“Bones” John Francis Daley Talks About His Screenwriting Debut With “Horrible Bosses”

Although John Francis Daley is best known for on-screen roles in TV shows like Freaks and Geeks and Bones, his latest passion is the written word.

His and fellow writer Jonathan Goldstein’s first feature film, Horrible Bosses, will arrive in theaters July 8. The 25-year-old talked about the transition from child actor to screenwriter in a recent interview with New York Magazine.

“Ever since I was seven years old, I was writing,” recalls Daley of his early days as a scribe. “I remember being in the basement of my house, this dank, horrible basement, putting on plays with not-very-willing participants, and I would promise kids in the neighborhood that I’d play Nintendo 64 with them after we’d rehearse this stupid play that I wrote. The epic I remember best is this tale that took place in Pompeii during the Vesuvius disaster. You’d laugh, you’d cry…”

As with many others in Hollywood, it was none other than Steven Spielberg that got Daley interested in filmmaking. However, in Daley’s case, it was through an actual encounter with the legendary producer and director. “He had told my dad to get me a computer with editing equipment and a camera so that I could pursue filmmaking, because it’s something I had expressed to my dad that I had wanted to do,” said Daley. Ten years later at a pitch meeting, “He looked at me with that look of, ‘I know I’ve seen you…’ and I reminded him and he said, ‘Oh, wow, so you’re writing now? And you’re still acting?’ It was one of the most surreal meetings that I think I’ve ever had.”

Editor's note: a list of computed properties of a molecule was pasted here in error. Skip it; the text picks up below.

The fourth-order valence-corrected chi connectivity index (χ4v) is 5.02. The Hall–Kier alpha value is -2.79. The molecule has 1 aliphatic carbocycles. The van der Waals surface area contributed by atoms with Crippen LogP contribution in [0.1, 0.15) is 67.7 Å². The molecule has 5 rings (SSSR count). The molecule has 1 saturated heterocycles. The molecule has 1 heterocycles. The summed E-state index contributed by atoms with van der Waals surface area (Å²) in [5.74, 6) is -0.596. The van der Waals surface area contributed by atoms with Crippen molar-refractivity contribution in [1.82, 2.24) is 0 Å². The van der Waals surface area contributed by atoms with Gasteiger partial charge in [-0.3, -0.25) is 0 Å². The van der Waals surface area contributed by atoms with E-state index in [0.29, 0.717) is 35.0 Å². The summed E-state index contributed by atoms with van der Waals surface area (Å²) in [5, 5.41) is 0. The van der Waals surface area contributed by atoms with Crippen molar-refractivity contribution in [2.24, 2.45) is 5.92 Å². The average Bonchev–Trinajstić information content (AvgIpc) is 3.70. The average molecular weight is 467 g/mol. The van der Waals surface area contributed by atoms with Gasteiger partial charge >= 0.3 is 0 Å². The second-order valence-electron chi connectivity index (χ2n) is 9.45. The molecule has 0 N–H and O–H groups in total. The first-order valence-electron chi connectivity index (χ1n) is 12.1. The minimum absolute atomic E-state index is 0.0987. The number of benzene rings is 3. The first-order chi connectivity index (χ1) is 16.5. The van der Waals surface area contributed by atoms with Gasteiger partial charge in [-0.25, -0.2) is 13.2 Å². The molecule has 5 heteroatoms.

This isn’t to say that Daley has given up acting for good. He plays a bit part in Horrible Bosses, which follows a group of three friends as they plot to kill their contemptible supervisors. He initially read for one of the leading roles, but that part was eventually given to Jason Bateman, who co-stars along with Kevin Spacey and Jason Sudeikis, among others. “I’m very glad that they were able to get these incredible players, and it works so much more that they’re older, because I don’t think you would buy that someone so young in their career would already have the impulse to kill his boss. You might not be onboard with that person.”

Leave a Reply

William H. Macy: “This may sound pretentious, but I am getting better at what I do every day”
"I love the fact that I work every day." - William H. Macy
Luke Hemsworth on ‘Westworld’: “It was a no-brainer to me. I was absolutely going to jump onboard”
"As an actor, if you're given very little information about what's going on, then you're forced to make it up." - Luke Hemsworth
Khary Payton on His ‘Walking Dead’ Audition: “It was one of the more substantial auditions I’ve ever done”
"I always say I’m in the hope business. You’ve got to stay hopeful. You’ve got to get up off your behind and try again..." - Khary Payton
Hayley Atwell’s Best Career Advice: “I’d say the main thing is: show up. Show up and be professional”
Atwell reflects on her career and recounts why she wanted to become an actress since she was a child and what was the best career advice she ever received.
Mike Colter on Playing ‘Luke Cage’: “I was looking at it from the standpoint of an artist”
Colter says that it didn't take long for him to understand the importance of the character in comic book history.